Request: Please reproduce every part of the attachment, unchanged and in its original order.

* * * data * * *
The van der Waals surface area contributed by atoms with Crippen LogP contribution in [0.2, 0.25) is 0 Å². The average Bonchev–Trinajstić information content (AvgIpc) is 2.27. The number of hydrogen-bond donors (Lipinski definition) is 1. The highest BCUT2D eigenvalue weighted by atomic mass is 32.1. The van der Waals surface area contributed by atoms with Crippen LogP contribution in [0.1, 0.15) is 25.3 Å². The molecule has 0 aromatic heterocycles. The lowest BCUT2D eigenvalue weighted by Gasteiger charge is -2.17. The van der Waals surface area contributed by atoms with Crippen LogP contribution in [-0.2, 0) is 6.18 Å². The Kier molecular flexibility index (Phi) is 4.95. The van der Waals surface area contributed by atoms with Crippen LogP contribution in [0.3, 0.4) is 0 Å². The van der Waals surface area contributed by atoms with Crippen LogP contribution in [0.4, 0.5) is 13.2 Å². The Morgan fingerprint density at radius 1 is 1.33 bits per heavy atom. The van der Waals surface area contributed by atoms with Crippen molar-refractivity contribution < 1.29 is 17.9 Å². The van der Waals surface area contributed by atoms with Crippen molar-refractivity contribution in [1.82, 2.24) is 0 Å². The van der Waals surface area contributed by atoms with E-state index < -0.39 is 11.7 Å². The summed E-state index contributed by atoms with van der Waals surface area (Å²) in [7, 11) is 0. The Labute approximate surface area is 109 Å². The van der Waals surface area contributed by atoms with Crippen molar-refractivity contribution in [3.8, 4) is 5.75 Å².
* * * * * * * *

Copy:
The van der Waals surface area contributed by atoms with Crippen LogP contribution in [0.2, 0.25) is 0 Å². The average Bonchev–Trinajstić information content (AvgIpc) is 2.27. The number of hydrogen-bond donors (Lipinski definition) is 1. The highest BCUT2D eigenvalue weighted by atomic mass is 32.1. The van der Waals surface area contributed by atoms with Crippen LogP contribution in [0.1, 0.15) is 25.3 Å². The molecule has 0 aromatic heterocycles. The lowest BCUT2D eigenvalue weighted by Gasteiger charge is -2.17. The van der Waals surface area contributed by atoms with Crippen LogP contribution in [-0.2, 0) is 6.18 Å². The Kier molecular flexibility index (Phi) is 4.95. The van der Waals surface area contributed by atoms with Crippen LogP contribution in [0.3, 0.4) is 0 Å². The van der Waals surface area contributed by atoms with Crippen LogP contribution in [0.4, 0.5) is 13.2 Å². The Morgan fingerprint density at radius 1 is 1.33 bits per heavy atom. The van der Waals surface area contributed by atoms with Crippen molar-refractivity contribution < 1.29 is 17.9 Å². The van der Waals surface area contributed by atoms with Crippen molar-refractivity contribution in [1.82, 2.24) is 0 Å². The van der Waals surface area contributed by atoms with E-state index < -0.39 is 11.7 Å². The summed E-state index contributed by atoms with van der Waals surface area (Å²) in [7, 11) is 0. The Labute approximate surface area is 109 Å². The van der Waals surface area contributed by atoms with Crippen molar-refractivity contribution in [3.8, 4) is 5.75 Å².